A machine-based system that for explicit or implicit objectives, infers, from the input it receives, how to generate outputs such as predictions, content, recommendations, or decisions that may influence physical or virtual environments. Different artificial intelligence systems vary in their levels of autonomy and adaptiveness after deployment.

Many other aspects of the scope of the Convention remain the subject of debate. 

In general the proposals focus on circumstances in which research and development activities regarding AI systems have the potential to interfere with human rights, democracy and the rule of law. However, the precise scope and permitted exemptions—including for private sector entities, national security and under national laws—remain to be confirmed.  For example, the US is participating in discussions as an observer and is understood to disagree with the EU’ view that the Convention should apply to private sector entities by default. 

General obligations

Each state party to the Convention would agree to a number of high-level commitments. Those commitments are still being negotiated and may evolve. However, they seem likely to include obligations on each state for maintaining national measures with the aim of ensuring the following in the context of activities within the lifecycle of AI systems:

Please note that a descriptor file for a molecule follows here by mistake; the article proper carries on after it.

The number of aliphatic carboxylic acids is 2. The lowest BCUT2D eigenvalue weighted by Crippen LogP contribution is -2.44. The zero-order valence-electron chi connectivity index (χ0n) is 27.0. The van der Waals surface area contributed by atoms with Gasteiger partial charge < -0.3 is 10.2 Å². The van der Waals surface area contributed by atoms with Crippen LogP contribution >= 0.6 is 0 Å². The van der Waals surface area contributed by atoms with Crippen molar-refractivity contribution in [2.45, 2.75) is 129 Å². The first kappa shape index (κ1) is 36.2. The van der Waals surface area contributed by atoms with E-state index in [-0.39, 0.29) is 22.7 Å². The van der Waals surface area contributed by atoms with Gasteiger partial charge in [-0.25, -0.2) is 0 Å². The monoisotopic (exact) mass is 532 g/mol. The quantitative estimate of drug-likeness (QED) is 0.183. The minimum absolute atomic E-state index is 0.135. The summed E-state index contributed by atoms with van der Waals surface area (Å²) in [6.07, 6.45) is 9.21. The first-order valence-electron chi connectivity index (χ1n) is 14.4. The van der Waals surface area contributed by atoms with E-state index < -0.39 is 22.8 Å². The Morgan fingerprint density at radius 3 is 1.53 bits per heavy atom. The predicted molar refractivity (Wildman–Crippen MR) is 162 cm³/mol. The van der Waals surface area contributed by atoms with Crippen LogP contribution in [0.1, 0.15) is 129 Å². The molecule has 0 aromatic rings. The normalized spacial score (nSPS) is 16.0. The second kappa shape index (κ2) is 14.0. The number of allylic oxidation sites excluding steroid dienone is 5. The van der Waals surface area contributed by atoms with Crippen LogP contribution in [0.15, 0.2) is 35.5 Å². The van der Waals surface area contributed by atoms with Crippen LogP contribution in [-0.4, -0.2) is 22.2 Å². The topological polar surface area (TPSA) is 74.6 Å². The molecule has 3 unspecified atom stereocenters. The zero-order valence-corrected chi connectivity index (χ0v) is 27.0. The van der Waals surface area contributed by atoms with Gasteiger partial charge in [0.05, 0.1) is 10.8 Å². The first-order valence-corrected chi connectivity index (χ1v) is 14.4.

• the integrity, independence and effectiveness of democratic institutions and processes, including the principle of separation of powers, respect for judicial independence, and access to justice;
  • participation in democratic processes and fair access to public debate;
  • respect for human dignity and individual autonomy;
  • adequate transparency and oversight requirements tailored to the specific contexts and risks;
  • accountability and responsibility for violations of human rights (and potentially democracy and the rule of law);
  • respect for equality and prohibitions of discrimination as provided under applicable international and domestic law;
  • overcoming inequalities in line with applicable domestic and international human rights obligations;
  • preservation of human health;
  • adequate safety, security, accuracy, performance, quality, data quality, data integrity, data security, governance, cybersecurity and robustness of AI systems (and potentially also reliability, validity and trust in AI systems); and
  • where an AI system substantially informs or takes decisions or acts in ways impacting on human rights:
    • effective procedural guarantees, safeguards and rights (potentially including certain record keeping and disclosure obligations); and
    • impacted persons are made aware they are interacting with an AI system.

Additional obligations are also under discussion, such as an obligation on each state in relation to:

  • protecting the ability of individuals to reach decisions free from undue influence or manipulation by AI systems;
  • measures to enable detection and transparency of content generated by AI systems;
  • privacy and protection of data;
  • protection of the environment;